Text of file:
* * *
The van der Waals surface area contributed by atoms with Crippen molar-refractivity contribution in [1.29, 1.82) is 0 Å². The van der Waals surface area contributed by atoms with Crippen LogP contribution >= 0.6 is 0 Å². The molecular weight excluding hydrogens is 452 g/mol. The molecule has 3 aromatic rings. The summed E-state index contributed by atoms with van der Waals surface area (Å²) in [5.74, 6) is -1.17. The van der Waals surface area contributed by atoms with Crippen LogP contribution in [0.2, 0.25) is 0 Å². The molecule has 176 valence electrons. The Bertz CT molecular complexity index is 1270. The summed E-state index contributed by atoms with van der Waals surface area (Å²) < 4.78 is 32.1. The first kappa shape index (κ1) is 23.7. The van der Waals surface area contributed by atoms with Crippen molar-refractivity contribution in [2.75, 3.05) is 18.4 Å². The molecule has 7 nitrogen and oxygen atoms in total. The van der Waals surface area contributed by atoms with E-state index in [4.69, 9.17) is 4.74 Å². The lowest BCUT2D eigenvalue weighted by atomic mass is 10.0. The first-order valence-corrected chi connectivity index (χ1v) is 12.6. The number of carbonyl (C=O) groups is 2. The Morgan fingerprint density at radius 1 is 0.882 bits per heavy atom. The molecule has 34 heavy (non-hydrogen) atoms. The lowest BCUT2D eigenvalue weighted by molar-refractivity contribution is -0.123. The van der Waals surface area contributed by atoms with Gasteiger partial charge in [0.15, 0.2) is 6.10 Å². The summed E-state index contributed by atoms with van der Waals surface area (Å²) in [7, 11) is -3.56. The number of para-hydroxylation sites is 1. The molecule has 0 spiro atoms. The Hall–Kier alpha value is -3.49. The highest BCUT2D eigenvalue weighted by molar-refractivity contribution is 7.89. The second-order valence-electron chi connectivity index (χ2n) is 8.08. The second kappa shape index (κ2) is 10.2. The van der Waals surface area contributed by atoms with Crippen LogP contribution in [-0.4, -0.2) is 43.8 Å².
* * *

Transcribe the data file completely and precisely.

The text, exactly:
The van der Waals surface area contributed by atoms with Crippen molar-refractivity contribution in [1.29, 1.82) is 0 Å². The van der Waals surface area contributed by atoms with Crippen LogP contribution >= 0.6 is 0 Å². The molecular weight excluding hydrogens is 452 g/mol. The molecule has 3 aromatic rings. The summed E-state index contributed by atoms with van der Waals surface area (Å²) in [5.74, 6) is -1.17. The van der Waals surface area contributed by atoms with Crippen LogP contribution in [0.2, 0.25) is 0 Å². The molecule has 176 valence electrons. The Bertz CT molecular complexity index is 1270. The summed E-state index contributed by atoms with van der Waals surface area (Å²) < 4.78 is 32.1. The first kappa shape index (κ1) is 23.7. The van der Waals surface area contributed by atoms with Crippen molar-refractivity contribution in [2.75, 3.05) is 18.4 Å². The molecule has 7 nitrogen and oxygen atoms in total. The van der Waals surface area contributed by atoms with E-state index in [4.69, 9.17) is 4.74 Å². The lowest BCUT2D eigenvalue weighted by atomic mass is 10.0. The first-order valence-corrected chi connectivity index (χ1v) is 12.6. The number of carbonyl (C=O) groups is 2. The Morgan fingerprint density at radius 1 is 0.882 bits per heavy atom. The molecule has 34 heavy (non-hydrogen) atoms. The lowest BCUT2D eigenvalue weighted by molar-refractivity contribution is -0.123. The van der Waals surface area contributed by atoms with Gasteiger partial charge in [0.15, 0.2) is 6.10 Å². The summed E-state index contributed by atoms with van der Waals surface area (Å²) in [7, 11) is -3.56. The number of para-hydroxylation sites is 1. The molecule has 0 spiro atoms. The Hall–Kier alpha value is -3.49. The highest BCUT2D eigenvalue weighted by molar-refractivity contribution is 7.89. The second-order valence-electron chi connectivity index (χ2n) is 8.08. The second kappa shape index (κ2) is 10.2. The van der Waals surface area contributed by atoms with Crippen LogP contribution in [-0.4, -0.2) is 43.8 Å².